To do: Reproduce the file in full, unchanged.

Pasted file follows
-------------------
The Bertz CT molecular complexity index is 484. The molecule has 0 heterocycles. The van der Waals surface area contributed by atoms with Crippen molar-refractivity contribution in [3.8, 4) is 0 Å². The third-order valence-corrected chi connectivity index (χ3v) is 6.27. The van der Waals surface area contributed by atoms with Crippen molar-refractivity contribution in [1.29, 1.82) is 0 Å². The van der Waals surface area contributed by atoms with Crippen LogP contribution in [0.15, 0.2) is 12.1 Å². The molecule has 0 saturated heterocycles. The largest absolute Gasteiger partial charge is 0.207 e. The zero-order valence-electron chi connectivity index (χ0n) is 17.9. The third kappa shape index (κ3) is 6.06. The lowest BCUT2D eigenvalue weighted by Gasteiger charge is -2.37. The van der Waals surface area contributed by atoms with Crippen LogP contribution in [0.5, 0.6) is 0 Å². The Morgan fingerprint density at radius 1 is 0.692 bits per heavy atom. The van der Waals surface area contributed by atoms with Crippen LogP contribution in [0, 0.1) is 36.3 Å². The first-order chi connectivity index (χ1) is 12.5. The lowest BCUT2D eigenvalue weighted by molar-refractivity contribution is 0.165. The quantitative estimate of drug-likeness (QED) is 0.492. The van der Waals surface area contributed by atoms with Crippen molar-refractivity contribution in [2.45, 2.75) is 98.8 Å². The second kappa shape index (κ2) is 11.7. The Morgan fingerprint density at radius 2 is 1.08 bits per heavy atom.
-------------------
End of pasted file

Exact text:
The Bertz CT molecular complexity index is 484. The molecule has 0 heterocycles. The van der Waals surface area contributed by atoms with Crippen molar-refractivity contribution in [3.8, 4) is 0 Å². The third-order valence-corrected chi connectivity index (χ3v) is 6.27. The van der Waals surface area contributed by atoms with Crippen molar-refractivity contribution in [1.29, 1.82) is 0 Å². The van der Waals surface area contributed by atoms with Crippen LogP contribution in [0.15, 0.2) is 12.1 Å². The molecule has 0 saturated heterocycles. The largest absolute Gasteiger partial charge is 0.207 e. The zero-order valence-electron chi connectivity index (χ0n) is 17.9. The third kappa shape index (κ3) is 6.06. The lowest BCUT2D eigenvalue weighted by Gasteiger charge is -2.37. The van der Waals surface area contributed by atoms with Crippen LogP contribution in [0.5, 0.6) is 0 Å². The Morgan fingerprint density at radius 1 is 0.692 bits per heavy atom. The van der Waals surface area contributed by atoms with Crippen LogP contribution in [0, 0.1) is 36.3 Å². The first-order chi connectivity index (χ1) is 12.5. The lowest BCUT2D eigenvalue weighted by molar-refractivity contribution is 0.165. The quantitative estimate of drug-likeness (QED) is 0.492. The van der Waals surface area contributed by atoms with Crippen molar-refractivity contribution in [2.45, 2.75) is 98.8 Å². The second kappa shape index (κ2) is 11.7. The Morgan fingerprint density at radius 2 is 1.08 bits per heavy atom.